The European Court of Human Rights (ECHR) has ruled that Spain violated an international rights treaty by trying to expel in 2012 a group of Sahrawi refugees who were seeking asylum after they illegally landed in the Canary Islands.
In a decision made public Tuesday, the justices in Strasbourg said that the Spanish High Court, along with the Interior Ministry, violated the European Human Rights Convention by refusing to study asylum requests filed by 30 Sahrawis, who claimed they were being persecuted by Moroccan authorities.
“The judges have handed down this ruling given the nonexistence within our legislation of an automatic process that stops the return of this kind of complainant until a decision on their case is definitive," said Paloma Favieres, a lawyer for the Spanish Commission for Refugee Assistance (Crear), which filed the complaint with the European court against the Spanish government.
They feared retaliation by Moroccan forces after police forcibly dismantled the Agdaym Izik camp in 2010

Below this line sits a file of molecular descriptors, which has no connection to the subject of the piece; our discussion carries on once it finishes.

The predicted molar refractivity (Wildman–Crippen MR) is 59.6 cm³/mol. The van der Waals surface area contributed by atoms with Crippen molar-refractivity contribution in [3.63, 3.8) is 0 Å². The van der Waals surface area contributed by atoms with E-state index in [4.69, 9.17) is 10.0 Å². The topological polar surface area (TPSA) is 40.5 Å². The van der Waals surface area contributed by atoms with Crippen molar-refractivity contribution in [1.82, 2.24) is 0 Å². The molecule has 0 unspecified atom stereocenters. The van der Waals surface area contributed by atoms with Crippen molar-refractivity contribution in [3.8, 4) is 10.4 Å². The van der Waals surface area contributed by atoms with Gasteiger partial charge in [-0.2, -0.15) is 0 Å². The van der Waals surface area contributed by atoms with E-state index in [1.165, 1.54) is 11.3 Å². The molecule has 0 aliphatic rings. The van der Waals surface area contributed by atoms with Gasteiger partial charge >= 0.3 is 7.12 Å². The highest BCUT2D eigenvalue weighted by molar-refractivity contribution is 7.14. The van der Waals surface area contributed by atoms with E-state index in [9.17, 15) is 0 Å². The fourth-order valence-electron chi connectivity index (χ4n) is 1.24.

The 30 refugees arrived on the shores of the Canary Islands in rickety boats in two groups in 2011 and 2012. They claim they were fleeing Moroccan forces after police forcibly dismantled the Agdaym Izik camp on November 8, 2010 and feared retaliation if they were returned.
The High Court eventually upheld an Interior Ministry decision to deny their requests after deciding that they contained no merits. But Crear complained that Spain should have waited before ordering their return until they exhausted all their appeals.
The expulsion orders were canceled when the ECHR assumed jurisdiction in the case.
The ECHR ruled that Spain’s actions violated Article 13 of the convention, which states that persons whose rights are violated are guaranteed an effective remedy by a national authority.